Airway remodelling in smokers and mild to moderate COPD is associated with fragmentation of the Rbm and altered distribution of vessels in the airway wall. Rbm fragmentation was also present to as great an extent in ex-smokers with COPD. These characteristics may have potential physiological consequences.
Background and Objective. Using Collagen IV staining, we have previously reported that the reticular basement membrane (Rbm) is hypervascular and the lamina propria (LP) is hypovascular in COPD airways. This study compared Collagen IV staining with vessels marked with anti-Factor VIII and examined vessel permeability in bronchial biopsies from COPD and normal subjects using albumin staining. Results. Anti-Collagen IV antibody detected more vessels in the Rbm (P = 0.002) and larger vessels in both Rbm (P < 0.001) and LP (P = 0.003) compared to Factor VIII. COPD airways had more vessels (with greater permeability) in the Rbm (P = 0.01) and fewer vessels (with normal permeability) in the LP compared to controls with both Collagen IV and Factor VIII antibodies (P = 0.04 and P = 0.01). Conclusion. Rbm vessels were increased in number and were hyperpermeable in COPD airways. Anti-Collagen IV and anti-Factor VIII antibodies did not uniformly detect the same vessel populations; the first is likely to reflect larger and older vessels with the latter reflecting smaller, younger vessels.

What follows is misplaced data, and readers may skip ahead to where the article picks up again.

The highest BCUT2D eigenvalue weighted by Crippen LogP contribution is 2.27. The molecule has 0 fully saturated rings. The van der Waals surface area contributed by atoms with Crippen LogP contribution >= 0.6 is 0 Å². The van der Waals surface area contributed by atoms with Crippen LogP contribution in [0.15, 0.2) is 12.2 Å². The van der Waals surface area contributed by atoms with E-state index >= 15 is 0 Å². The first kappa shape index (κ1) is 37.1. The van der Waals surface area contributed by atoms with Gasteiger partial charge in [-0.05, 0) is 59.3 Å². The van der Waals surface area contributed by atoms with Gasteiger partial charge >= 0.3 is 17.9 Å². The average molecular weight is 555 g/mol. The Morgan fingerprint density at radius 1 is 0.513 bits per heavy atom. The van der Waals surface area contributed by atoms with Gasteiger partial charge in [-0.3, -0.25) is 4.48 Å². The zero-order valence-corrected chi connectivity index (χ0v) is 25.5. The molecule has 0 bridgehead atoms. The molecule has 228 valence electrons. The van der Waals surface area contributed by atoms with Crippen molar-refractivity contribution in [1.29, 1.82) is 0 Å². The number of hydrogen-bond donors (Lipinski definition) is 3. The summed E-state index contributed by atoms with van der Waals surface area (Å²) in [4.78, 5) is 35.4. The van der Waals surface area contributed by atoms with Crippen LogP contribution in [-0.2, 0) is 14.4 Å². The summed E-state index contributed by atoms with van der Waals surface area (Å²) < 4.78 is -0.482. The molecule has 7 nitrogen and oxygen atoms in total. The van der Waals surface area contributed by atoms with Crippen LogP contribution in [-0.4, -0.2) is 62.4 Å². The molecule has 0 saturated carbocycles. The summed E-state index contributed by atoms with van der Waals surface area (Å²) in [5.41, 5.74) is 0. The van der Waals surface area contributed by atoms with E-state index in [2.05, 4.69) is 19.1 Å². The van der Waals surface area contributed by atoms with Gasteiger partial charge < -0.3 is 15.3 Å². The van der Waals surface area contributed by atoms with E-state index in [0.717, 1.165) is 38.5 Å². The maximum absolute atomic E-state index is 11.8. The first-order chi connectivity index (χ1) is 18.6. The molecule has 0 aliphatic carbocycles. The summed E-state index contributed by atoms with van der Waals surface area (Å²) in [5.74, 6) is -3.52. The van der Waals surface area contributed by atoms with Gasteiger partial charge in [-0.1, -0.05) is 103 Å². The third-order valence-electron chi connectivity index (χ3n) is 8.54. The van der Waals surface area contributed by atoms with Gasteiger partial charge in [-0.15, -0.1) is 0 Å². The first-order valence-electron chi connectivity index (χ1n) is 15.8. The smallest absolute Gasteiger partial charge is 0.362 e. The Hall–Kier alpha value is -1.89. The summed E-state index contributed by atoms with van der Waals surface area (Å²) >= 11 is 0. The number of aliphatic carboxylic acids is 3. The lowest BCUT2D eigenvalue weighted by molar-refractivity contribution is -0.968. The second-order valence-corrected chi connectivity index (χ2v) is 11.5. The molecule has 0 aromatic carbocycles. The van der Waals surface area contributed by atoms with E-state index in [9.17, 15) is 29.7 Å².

Eosinophil-derived TGF-β has been implicated in remodeling events in asthma. We hypothesized that reduction of bronchial mucosal eosinophils with anti–IL-5 would reduce markers of airway remodeling. Bronchial biopsies were obtained before and after three infusions of a humanized, anti–IL-5 monoclonal antibody (mepolizumab) in 24 atopic asthmatics in a randomized, double-blind, placebo-controlled study. The thickness and density of tenascin, lumican, and procollagen III in the reticular basement membrane (RBM) were quantified immunohistochemically by confocal microscopy. Expression of TGF-β1 mRNA by airway eosinophils was assessed by in situ hybridization, and TGF-β1 protein was measured in bronchoalveolar lavage (BAL) fluid by ELISA. At baseline, airway eosinophil infiltration and ECM protein deposition was increased in the RBM of asthmatics compared with nonasthmatic controls. Treating asthmatics with anti–IL-5 antibody, which specifically decreased airway eosinophil numbers, significantly reduced the expression of tenascin, lumican, and procollagen III in the bronchial mucosal RBM when compared with placebo. In addition, anti–IL-5 treatment was associated with a significant reduction in the numbers and percentage of airway eosinophils expressing mRNA for TGF-β1 and the concentration of TGF-β1 in BAL fluid. Therefore eosinophils may contribute to tissue remodeling processes in asthma by regulating the deposition of ECM proteins.